Baby moa bones: more than meets the eye

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Best buddies Richard Owen and the giant moa, D. novaezealandiae. Image from Owen 1879, via Wikimedia Commons. Public domain.

Best buddies Richard Owen and the giant moa. Owen 1879, via Wikimedia Commons, public domain.

The name “moa” inevitably conjures up pictures of giant, lumbering bird-beasts, destined for extinction at the hands of humans. For fans of paleontological history, we usually recollect the grumpy looking Victorian era paleontologist Richard Owen, dwarfed by a mounted moa skeleton. Yet, this rather monotone popular conception itself is dwarfed by the true diversity of the fossil record.

Moas–members of the family Dinornithidae–were a group of flightless birds native to New Zealand. Although the number of recognized species has fluctuated as information on genetic, age-related, and sex-related differences trickle in, they were clearly a pretty diverse lot. The smallest were around 20 kg in adult body mass, roughly the same size as a modern rhea, and the biggest topped an estimated 200 kg, nearly twice the size of an adult ostrich. Most of the species have an excellent fossil record, including isolated bones, associated skeletons, naturally mummified body parts, and dried-out dung. Along with these remains are many bones of small, presumably young, moas. But what species are they?

A moa grab-bag, to scale next to a human female. Image by Conty, CC-BY.

A moa grab-bag, to scale next to a human female. Species depicted include (1) Dinornis novaezelandia; (2) Emeus crassus; (3) Anomalopteryx didiformis; and (4) Dinornis robustus. Image by Conty, CC-BY.

By being able to match young moas (“mini-moas”, if you will) to their corresponding adults, scientists can learn a whole bunch about the diversification and ecology of the group. Did moa species achieve different sizes by extending their growth phase, or growing more quickly over the same amount of time, or starting out at different sizes, or some combination? Did moa habits change over their lifetime?

Adult moas are fairly easy to tell apart, but moa chicks are another story altogether. The bones of young moas were not yet completely developed, so many characteristics used to distinguish species were absent. This is a pretty common problem across extinct animals and can be solved in a few different ways. If you only have one species of an animal in a rock of a given age, it’s probably a safe bet that any baby animals you find go with the adults. Things are complicated when you have multiple closely related species living in roughly the same place, as happens with moas in New Zealand. For extinct dinosaurs such as Centrosaurus, this can be solved by looking for localized fossil beds where only one species predominates, often representing a group killed in a single event. We don’t have such a luxury with moas, as far as I know, so it’s necessary to get a little creative.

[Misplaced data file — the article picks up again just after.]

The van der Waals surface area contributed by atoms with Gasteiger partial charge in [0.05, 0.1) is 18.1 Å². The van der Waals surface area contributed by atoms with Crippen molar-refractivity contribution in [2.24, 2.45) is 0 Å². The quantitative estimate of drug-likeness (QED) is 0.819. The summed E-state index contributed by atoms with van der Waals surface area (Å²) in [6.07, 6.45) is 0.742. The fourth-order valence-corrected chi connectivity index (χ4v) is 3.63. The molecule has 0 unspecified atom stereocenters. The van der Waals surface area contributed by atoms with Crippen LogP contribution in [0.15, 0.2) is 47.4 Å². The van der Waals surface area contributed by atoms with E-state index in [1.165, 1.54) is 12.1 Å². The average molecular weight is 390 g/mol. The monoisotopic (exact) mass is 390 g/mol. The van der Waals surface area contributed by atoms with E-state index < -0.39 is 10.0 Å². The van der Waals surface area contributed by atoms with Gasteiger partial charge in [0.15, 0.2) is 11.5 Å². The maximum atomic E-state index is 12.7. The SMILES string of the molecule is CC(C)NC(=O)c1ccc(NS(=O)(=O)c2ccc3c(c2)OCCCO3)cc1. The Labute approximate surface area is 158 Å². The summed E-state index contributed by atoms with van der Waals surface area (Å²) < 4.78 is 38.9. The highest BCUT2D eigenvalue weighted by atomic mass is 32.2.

Because moas went extinct relatively recently, extraction of their ancient DNA is quite feasible with modern technology. If you have DNA from samples for which the species is known, you can then use that DNA sequence to identify unknown samples. Leon Huynen and colleagues recovered DNA from 29 different baby moa bones–nearly all of which had never been identified to species before. Unique sequences for each species allowed a confident match between young and old.

DNA sequences from confidently identified coastal moa (Euryapteryx curtus; big skeleton here) allowed researchers to identify bones of babies, including the femur at top left. DNA sequence and baby femur photo (CC-BY) from Huynen et al. 2014; adult skeleton from Goupil & Cie 1879 (public domain).

DNA sequences from confidently identified coastal moa (Euryapteryx curtus; big skeleton here) allowed researchers to identify bones of babies, including the femur at top left. Not to scale. DNA sequence and baby femur photo (CC-BY) from Huynen et al. 2014; adult skeleton from Goupil & Cie 1879 (public domain).

The DNA work is cool enough in its own right, but it was only the beginning for the research team. Three-quarters of the identified specimens belonged to the coastal moa, Euryapteryx curtus. Some discussion has focused on how many subspecies the known fossils represent, based on evidence from DNA, bone anatomy, and growth rates. The DNA suggested that two forms are within the sample (represented by slightly different sequences), consistent with previous DNA work as well as their geographic separation.

Intriguingly, the shapes of the thigh bones measured for this study were fairly consistent across individuals of the same size for most of the species sampled. This indicates that any major changes in proportions didn’t show up until later in growth; a bigger sample will certainly help sort out these sorts of developmental and evolutionary questions.

The research, published last week in PLOS ONE, provides some important results–verifying the first bones from moa chicks of particular species, supporting additional hypothesized moa subspecies, and providing information on bone development in an extinct animal. With bigger samples from a broader range of specimens, there will be much to learn about how this surprisingly diverse group of birds grew. Some previous workers have speculated that the apparently slow growth and reproduction rates of moas doomed them to extinction at the hands of humans. Future studies on moa chicks, adolescents, and adults, will undoubtedly refine this picture.

Citation
Huynen L, Gill BJ, Doyle A, Millar CD, Lambert DM (2014) Identification, classification, and growth of moa chicks (Aves: Dinornithiformes) from the genus Euryapteryx. PLoS ONE 9(6): e99929. doi:10.1371/journal.pone.0099929. [open access]

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